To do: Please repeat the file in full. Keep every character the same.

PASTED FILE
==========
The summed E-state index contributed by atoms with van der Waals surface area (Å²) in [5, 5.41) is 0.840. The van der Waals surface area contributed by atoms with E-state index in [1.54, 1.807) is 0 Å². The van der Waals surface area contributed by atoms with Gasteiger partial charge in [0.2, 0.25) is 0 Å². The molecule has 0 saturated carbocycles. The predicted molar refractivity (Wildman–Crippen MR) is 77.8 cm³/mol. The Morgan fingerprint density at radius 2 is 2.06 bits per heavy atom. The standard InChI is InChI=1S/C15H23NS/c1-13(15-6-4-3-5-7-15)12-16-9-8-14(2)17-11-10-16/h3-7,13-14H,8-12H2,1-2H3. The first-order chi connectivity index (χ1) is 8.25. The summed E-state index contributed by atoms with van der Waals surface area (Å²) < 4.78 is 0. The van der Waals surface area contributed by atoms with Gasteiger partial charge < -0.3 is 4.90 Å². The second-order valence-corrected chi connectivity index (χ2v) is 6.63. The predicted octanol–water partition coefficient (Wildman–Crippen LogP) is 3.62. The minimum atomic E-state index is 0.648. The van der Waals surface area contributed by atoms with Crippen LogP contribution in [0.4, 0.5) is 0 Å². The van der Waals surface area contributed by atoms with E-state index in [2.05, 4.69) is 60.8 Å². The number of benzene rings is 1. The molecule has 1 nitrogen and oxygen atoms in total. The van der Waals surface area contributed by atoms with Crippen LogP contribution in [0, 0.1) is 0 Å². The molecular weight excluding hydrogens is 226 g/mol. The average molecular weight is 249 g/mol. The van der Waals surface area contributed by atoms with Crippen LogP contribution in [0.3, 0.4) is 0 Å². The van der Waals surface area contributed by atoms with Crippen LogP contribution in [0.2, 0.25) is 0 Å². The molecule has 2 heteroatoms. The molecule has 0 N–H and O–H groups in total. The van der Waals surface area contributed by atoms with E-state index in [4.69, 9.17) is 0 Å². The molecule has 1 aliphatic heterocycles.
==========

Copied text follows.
The summed E-state index contributed by atoms with van der Waals surface area (Å²) in [5, 5.41) is 0.840. The van der Waals surface area contributed by atoms with E-state index in [1.54, 1.807) is 0 Å². The van der Waals surface area contributed by atoms with Gasteiger partial charge in [0.2, 0.25) is 0 Å². The molecule has 0 saturated carbocycles. The predicted molar refractivity (Wildman–Crippen MR) is 77.8 cm³/mol. The Morgan fingerprint density at radius 2 is 2.06 bits per heavy atom. The standard InChI is InChI=1S/C15H23NS/c1-13(15-6-4-3-5-7-15)12-16-9-8-14(2)17-11-10-16/h3-7,13-14H,8-12H2,1-2H3. The first-order chi connectivity index (χ1) is 8.25. The summed E-state index contributed by atoms with van der Waals surface area (Å²) < 4.78 is 0. The van der Waals surface area contributed by atoms with Gasteiger partial charge < -0.3 is 4.90 Å². The second-order valence-corrected chi connectivity index (χ2v) is 6.63. The predicted octanol–water partition coefficient (Wildman–Crippen LogP) is 3.62. The minimum atomic E-state index is 0.648. The van der Waals surface area contributed by atoms with Crippen LogP contribution in [0.4, 0.5) is 0 Å². The van der Waals surface area contributed by atoms with E-state index in [2.05, 4.69) is 60.8 Å². The number of benzene rings is 1. The molecule has 1 nitrogen and oxygen atoms in total. The van der Waals surface area contributed by atoms with Crippen LogP contribution in [0, 0.1) is 0 Å². The molecular weight excluding hydrogens is 226 g/mol. The average molecular weight is 249 g/mol. The van der Waals surface area contributed by atoms with Crippen LogP contribution in [0.3, 0.4) is 0 Å². The van der Waals surface area contributed by atoms with Crippen LogP contribution in [0.2, 0.25) is 0 Å². The molecule has 2 heteroatoms. The molecule has 0 N–H and O–H groups in total. The van der Waals surface area contributed by atoms with E-state index in [4.69, 9.17) is 0 Å². The molecule has 1 aliphatic heterocycles.